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Citibank Sells Japan Retail Unit
From the Wall Street Journal of Thu, 25 Dec 2014 18:39:45 EST
A pedestrian walks past a Sumitomo Mitsui Banking Corp. branch in Tokyo, Japan in May. On Thursday, SMBC said it would purchase Citigroup Inc.’s Japanese retail operations.
A pedestrian walks past a Sumitomo Mitsui Banking Corp. branch in Tokyo, Japan in May. On Thursday, SMBC said it would purchase Citigroup Inc.’s Japanese retail operations. Bloomberg News

TOKYO—When Japanese regulators accused the local retail unit of Citigroup Inc. of improper lending practices in 2004 and ordered its private banking operations shut down, Charles Prince , then Citi’s chief executive, bowed deeply before reporters and pledged to overhaul the bank’s controls.

But the bank never fully got its hands around the issue and over the next decade faced punishments from Japan’s Financial Services Agency over anti-money-laundering controls and other problems. Many Japanese customers switched to other private banks.

On Thursday, Sumitomo Mitsui Banking Corp., Japan’s second-largest lender, said it would purchase Citi’s Japanese retail operations, leaving the New York bank to focus on corporate banking, investment banking and other institutional businesses in the world’s third-largest economy.

SMBC said it believed it could make the unit profitable, in part by leveraging the deal to give its customers access to Citigroup’s 1.9 million automated teller machines globally.

SMBC, the core banking unit of Sumitomo Mitsui Financial Group Inc., will take over Citibank Japan’s retail business including its deposits, 740,000 customers, branches, 1,600 employees and network of automated teller machines in October 2015. SMBC said it would merge Citi’s retail bank with its trust-bank unit, SMBC Trust Bank Ltd., which mainly consists of business taken over through SMBC’s acquisition of Société Générale Private Banking Japan Ltd. last year.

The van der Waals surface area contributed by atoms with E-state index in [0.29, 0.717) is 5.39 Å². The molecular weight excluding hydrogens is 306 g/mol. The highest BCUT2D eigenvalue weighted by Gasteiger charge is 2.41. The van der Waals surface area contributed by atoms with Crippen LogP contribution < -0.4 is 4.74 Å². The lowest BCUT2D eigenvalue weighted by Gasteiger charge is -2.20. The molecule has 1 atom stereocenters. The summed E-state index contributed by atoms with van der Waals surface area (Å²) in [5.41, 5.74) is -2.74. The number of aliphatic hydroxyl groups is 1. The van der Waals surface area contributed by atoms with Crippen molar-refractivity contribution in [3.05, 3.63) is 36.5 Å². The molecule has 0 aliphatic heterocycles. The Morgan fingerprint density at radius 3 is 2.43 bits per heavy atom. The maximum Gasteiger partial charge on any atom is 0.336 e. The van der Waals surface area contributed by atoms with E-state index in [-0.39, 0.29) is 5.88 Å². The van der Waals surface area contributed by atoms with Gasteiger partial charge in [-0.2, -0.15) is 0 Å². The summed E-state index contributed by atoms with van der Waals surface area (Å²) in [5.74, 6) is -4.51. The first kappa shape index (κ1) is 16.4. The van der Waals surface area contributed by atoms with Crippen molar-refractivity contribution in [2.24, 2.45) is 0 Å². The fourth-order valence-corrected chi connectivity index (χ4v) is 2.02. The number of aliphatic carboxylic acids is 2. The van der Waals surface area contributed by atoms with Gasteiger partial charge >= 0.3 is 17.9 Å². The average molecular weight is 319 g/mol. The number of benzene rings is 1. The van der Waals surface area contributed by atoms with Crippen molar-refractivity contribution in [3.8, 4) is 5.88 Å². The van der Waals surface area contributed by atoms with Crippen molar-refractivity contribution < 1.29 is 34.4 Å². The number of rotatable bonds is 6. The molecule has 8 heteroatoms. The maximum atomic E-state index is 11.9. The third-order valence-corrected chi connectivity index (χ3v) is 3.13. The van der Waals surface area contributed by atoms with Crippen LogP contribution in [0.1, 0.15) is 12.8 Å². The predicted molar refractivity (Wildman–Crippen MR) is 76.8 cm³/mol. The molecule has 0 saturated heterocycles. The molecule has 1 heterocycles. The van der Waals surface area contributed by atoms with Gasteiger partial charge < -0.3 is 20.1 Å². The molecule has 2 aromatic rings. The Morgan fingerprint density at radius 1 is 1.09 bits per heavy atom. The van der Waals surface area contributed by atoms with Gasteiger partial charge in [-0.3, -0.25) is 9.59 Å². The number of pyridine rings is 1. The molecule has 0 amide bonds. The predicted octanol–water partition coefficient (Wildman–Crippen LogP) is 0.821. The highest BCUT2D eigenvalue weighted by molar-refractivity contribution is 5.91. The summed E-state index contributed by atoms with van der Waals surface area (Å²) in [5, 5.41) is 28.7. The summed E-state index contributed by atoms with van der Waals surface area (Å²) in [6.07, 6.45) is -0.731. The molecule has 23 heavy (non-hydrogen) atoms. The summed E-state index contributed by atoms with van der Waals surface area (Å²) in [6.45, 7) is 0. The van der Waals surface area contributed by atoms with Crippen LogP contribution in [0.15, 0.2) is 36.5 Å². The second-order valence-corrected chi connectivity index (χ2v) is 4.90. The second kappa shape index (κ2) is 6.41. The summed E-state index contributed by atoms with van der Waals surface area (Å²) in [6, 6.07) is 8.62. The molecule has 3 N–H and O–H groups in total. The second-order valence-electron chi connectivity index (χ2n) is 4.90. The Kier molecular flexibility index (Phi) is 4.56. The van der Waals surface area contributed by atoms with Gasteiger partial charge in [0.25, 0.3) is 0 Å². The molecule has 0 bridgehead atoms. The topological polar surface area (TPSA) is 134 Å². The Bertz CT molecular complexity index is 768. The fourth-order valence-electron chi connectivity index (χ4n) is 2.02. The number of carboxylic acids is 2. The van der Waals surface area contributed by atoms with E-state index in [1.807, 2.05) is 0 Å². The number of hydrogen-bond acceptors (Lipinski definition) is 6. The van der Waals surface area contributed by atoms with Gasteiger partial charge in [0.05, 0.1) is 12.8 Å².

The Japanese lender will pay Citi between ¥30 billion and ¥50 billion (between $250 million and $417 million) depending on the number of customers and deposits it inherits, according to people familiar with the matter. SMBC said it had no plan to cut jobs following the acquisition.

“For current Citibank Japan customers, the service to be offered won’t change under our bank,” said Nobuaki Kurumatani, an SMBC executive, at a news conference Thursday. He said SMBC wanted to provide financial services such as asset management in foreign currencies to Citibank customers.

Citi’s retail business in Japan currently has about ¥2.4 trillion in deposits at 31 branches in major cities across the country. For decades, it has been the top Western bank in Japan, catering to Japanese who travel abroad and some foreign residents in Japan. Mr. Kurumatani said Citibank Japan’s ¥1 trillion of foreign-currency deposits were also attractive for SMBC.

Citigroup said in October it would exit the Japanese retail business, as part of its plan to scale back local operations in certain markets around the globe, such as Costa Rica and Egypt.

In the quarter ended in September, Citibank Japan posted a loss of about ¥2 billion.

Citigroup is separately in talks to sell its Diners Club credit-card business in Japan to another local lender, according to people familiar with the matter.

Citibank has had a presence in Japan for more than a century but hit a rough patch in recent years. Among several run-ins with regulators was a 2011 order by the Financial Services Agency to improve sales practices after Citigroup staff allegedly sold financial products such as investment trusts without disclosing the level of risk to customers. Citi said at the time it took the issue seriously and would take steps to avoid a repeat of the problems.

Sumitomo Mitsui said it didn’t expect the problems to recur and it would keep an eye on compliance.

“I can say there’s nothing problematic about our acquisition of Citi, and not that I’m saying Citi had an issue…but we want to reach the level that the regulators expect us to be at as a Japanese megabank,” SMBC’s Mr. Kurumatani said.

Write to Atsuko Fukase at atsuko.fukase@wsj.com



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